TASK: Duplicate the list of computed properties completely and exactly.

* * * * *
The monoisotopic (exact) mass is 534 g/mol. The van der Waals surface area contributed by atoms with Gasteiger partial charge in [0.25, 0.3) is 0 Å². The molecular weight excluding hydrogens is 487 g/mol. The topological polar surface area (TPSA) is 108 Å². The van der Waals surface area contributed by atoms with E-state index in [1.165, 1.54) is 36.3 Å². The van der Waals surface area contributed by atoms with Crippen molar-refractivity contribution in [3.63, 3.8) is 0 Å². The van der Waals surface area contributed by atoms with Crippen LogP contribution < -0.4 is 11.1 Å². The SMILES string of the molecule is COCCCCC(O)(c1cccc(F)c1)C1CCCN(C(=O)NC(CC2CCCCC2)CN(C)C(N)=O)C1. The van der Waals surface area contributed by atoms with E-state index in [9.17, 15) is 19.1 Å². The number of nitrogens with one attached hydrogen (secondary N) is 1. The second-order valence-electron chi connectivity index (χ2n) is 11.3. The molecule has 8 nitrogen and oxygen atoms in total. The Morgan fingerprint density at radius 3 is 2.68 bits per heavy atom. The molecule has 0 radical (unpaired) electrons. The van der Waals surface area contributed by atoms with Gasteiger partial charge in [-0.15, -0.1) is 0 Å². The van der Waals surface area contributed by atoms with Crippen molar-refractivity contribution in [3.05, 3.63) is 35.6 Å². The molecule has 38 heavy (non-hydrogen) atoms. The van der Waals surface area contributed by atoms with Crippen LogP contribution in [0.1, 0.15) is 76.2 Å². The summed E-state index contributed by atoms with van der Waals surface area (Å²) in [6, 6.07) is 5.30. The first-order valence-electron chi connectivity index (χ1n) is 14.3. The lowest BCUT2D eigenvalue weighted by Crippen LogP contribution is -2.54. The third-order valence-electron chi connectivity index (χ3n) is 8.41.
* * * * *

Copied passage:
The monoisotopic (exact) mass is 534 g/mol. The van der Waals surface area contributed by atoms with Gasteiger partial charge in [0.25, 0.3) is 0 Å². The molecular weight excluding hydrogens is 487 g/mol. The topological polar surface area (TPSA) is 108 Å². The van der Waals surface area contributed by atoms with E-state index in [1.165, 1.54) is 36.3 Å². The van der Waals surface area contributed by atoms with Crippen molar-refractivity contribution in [3.63, 3.8) is 0 Å². The van der Waals surface area contributed by atoms with Crippen LogP contribution < -0.4 is 11.1 Å². The SMILES string of the molecule is COCCCCC(O)(c1cccc(F)c1)C1CCCN(C(=O)NC(CC2CCCCC2)CN(C)C(N)=O)C1. The van der Waals surface area contributed by atoms with E-state index in [9.17, 15) is 19.1 Å². The number of nitrogens with one attached hydrogen (secondary N) is 1. The second-order valence-electron chi connectivity index (χ2n) is 11.3. The molecule has 8 nitrogen and oxygen atoms in total. The Morgan fingerprint density at radius 3 is 2.68 bits per heavy atom. The molecule has 0 radical (unpaired) electrons. The van der Waals surface area contributed by atoms with Gasteiger partial charge in [-0.15, -0.1) is 0 Å². The van der Waals surface area contributed by atoms with Crippen molar-refractivity contribution in [3.05, 3.63) is 35.6 Å². The molecule has 38 heavy (non-hydrogen) atoms. The van der Waals surface area contributed by atoms with Crippen LogP contribution in [0.1, 0.15) is 76.2 Å². The summed E-state index contributed by atoms with van der Waals surface area (Å²) in [6, 6.07) is 5.30. The first-order valence-electron chi connectivity index (χ1n) is 14.3. The lowest BCUT2D eigenvalue weighted by Crippen LogP contribution is -2.54. The third-order valence-electron chi connectivity index (χ3n) is 8.41.